PS 1 – Physical Sciences 1 – Chemical Bonding, Energy & Reactivity

This is the class at Harvard that mirrors Advanced Placement (AP) Chemistry from high school the most – a class which I absolutely L-O-V-E-D.  The professor is really enthusiastic and passionate about the material, but he’s also more of a theorist than a researcher – doesn’t influence the class dynamic too much, but it makes the demonstrations Hilarious (with a capital H) because he’ll forget some of the safety rules that other faculty try to grind into us. There has been fiery explosions and liquid nitrogen. Need to say, a lot of concomitant Oooo’s and Ahhh’s.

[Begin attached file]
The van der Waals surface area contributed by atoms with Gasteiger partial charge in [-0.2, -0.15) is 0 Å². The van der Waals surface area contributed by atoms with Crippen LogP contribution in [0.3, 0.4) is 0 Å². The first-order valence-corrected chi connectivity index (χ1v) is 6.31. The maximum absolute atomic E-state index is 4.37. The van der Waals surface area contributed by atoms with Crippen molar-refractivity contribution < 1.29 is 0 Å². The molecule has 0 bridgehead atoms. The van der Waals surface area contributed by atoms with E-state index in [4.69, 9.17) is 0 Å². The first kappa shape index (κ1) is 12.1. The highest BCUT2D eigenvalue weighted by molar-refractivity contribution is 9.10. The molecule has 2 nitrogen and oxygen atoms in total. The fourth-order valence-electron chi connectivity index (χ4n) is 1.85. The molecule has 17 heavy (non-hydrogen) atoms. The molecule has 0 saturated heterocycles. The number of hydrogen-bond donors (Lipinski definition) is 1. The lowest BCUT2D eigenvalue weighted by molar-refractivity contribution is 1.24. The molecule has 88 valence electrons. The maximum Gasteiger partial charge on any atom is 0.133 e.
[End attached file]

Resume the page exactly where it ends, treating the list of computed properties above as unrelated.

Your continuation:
This class comes with a 1 hour discussion/problem solving section along with a 3 hour lab. Problem solving sections are weekly, but lab is kind of once every 2 weeks. Last time in lab, we set Cheetos on fire and measured the surrounding temperature change to calculate the caloric energy content of our snack sample. I’m not hating on the lab, but it would have been better if there were Cheetos to actually eat. Maybe we could have measured the energetic content by seeing how many push ups we could do after eating Cheetos? I’ll suggest it in the Q guide feedback I give at the end of the semester 😉